Before I could hone in on my most disagreeable features—Father claims I have a flair for the dramatic—Mother's voice wafted by my door, a breeze having blown it ajar.


A pause, and when I didn't answer, a refrain, the latter more impassioned than the former.

"Rebecca Anne Luce! Get down here this instant! We have a visitor."

At the commotion, Libby poked her head in, a flush dotting her ivory complexion. I swelled at the sight of her, now whole. Safe.

"Becca? They're waiting."

"I heard. Who's here? Need I fret?"

She gave me a crooked smile–an offering of sympathy—before returning to the game she'd been playing, my question left dangling mid-air.

I rose from my perch nearest the bookshelf, a hint peaked but otherwise fine. Had I suspected what was to come, I would've remained among those dusty volumes.


Alighting the staircase's sparse landing, I knew at once whose back was seated before me.


In our humble parlor was a woman with a no-nonsense bun, a black bonnet, but it was the slope of her shoulders that revealed her identity, so broken they were excruciating to witness.

Father, he who had never uttered a judgmental word in his tenure on this earth, once remarked that it was a toss-up as to who had borne a greater load in life—Atlas in the gleaming flesh or one Esther Francis Mayhew.

He, unlike most, raised the comparison out of concern.

Stripped or energy, I shuffled forward. My heart, already tremulous, did a proper jig when Mother proceeded with her onslaught of conversation.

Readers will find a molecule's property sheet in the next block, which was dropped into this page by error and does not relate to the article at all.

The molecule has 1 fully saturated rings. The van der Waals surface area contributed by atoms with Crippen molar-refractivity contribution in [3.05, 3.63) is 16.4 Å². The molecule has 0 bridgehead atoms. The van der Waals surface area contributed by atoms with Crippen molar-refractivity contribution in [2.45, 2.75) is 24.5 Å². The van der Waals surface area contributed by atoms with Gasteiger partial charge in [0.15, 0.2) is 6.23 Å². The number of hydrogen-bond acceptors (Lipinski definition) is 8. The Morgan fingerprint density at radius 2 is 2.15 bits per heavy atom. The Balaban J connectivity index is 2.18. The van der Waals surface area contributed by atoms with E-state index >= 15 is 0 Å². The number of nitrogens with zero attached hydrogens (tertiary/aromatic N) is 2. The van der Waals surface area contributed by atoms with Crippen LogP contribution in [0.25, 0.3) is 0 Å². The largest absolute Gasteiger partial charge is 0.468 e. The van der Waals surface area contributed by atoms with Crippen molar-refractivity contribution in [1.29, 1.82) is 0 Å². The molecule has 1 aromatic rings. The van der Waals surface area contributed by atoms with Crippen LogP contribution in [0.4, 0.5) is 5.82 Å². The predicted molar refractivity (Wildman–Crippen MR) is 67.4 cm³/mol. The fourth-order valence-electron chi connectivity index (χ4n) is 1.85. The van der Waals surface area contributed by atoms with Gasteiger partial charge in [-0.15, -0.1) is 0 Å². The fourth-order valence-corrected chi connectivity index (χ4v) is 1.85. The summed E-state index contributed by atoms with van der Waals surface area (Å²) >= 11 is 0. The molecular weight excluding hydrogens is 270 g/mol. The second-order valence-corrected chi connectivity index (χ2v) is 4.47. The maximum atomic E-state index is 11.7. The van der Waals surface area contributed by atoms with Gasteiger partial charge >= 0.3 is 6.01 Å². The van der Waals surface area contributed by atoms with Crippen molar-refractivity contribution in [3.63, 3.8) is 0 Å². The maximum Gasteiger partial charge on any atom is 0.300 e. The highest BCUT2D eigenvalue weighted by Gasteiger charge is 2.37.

"Rebecca, Esther has brought you something special. Might you say hello and allow for the pretense that we taught you manners?"

I scraped together my courage.

"Hi, Miss Mayhew."

A cackle, all but inaudible, escaped her as she pivoted to survey me.

There was no warmth to be had.

"I haven't been addressed as Miss in eons," she said, lifting her stare to jail me in it.

I'd been creeping towards the fireplace, but at a glimpse of her arresting irises, any momentum came to a halt. They were rheumy, blank, colorless in the tradition of a running brook; in a way that did not permit for the transmission, nor the reading, of true emotion.

Of intention.

The rest of her was, on the contrary, highly emotive. What I spied in those downward-curling lips—in her crumbling profile, it which belied no hint that she had ever been a lass my age—was unadulterated sadness.

I knew myself to be the source of this sorrow. One of many, as it happens. In the seasons since we began our churlish harassment—petty at first and then, fueled by hubris, brash as yesterday's incident—I had never been called on to acknowledge the aftermath. The suffering.

It reminded me of the inaugural hunting trip I'd taken with my brother, Seth. It was one thing to eat venison prepared under my mother's supervision, herbs and funereal oils rendering the meat enticing.

Entirely another to watch the animated creature, watching me, a gun between us; a blade poised to seal his destiny.

"You dropped this alongside my yard," Esther said, her tone more neutral than her countenance. "I assume it's of personal value."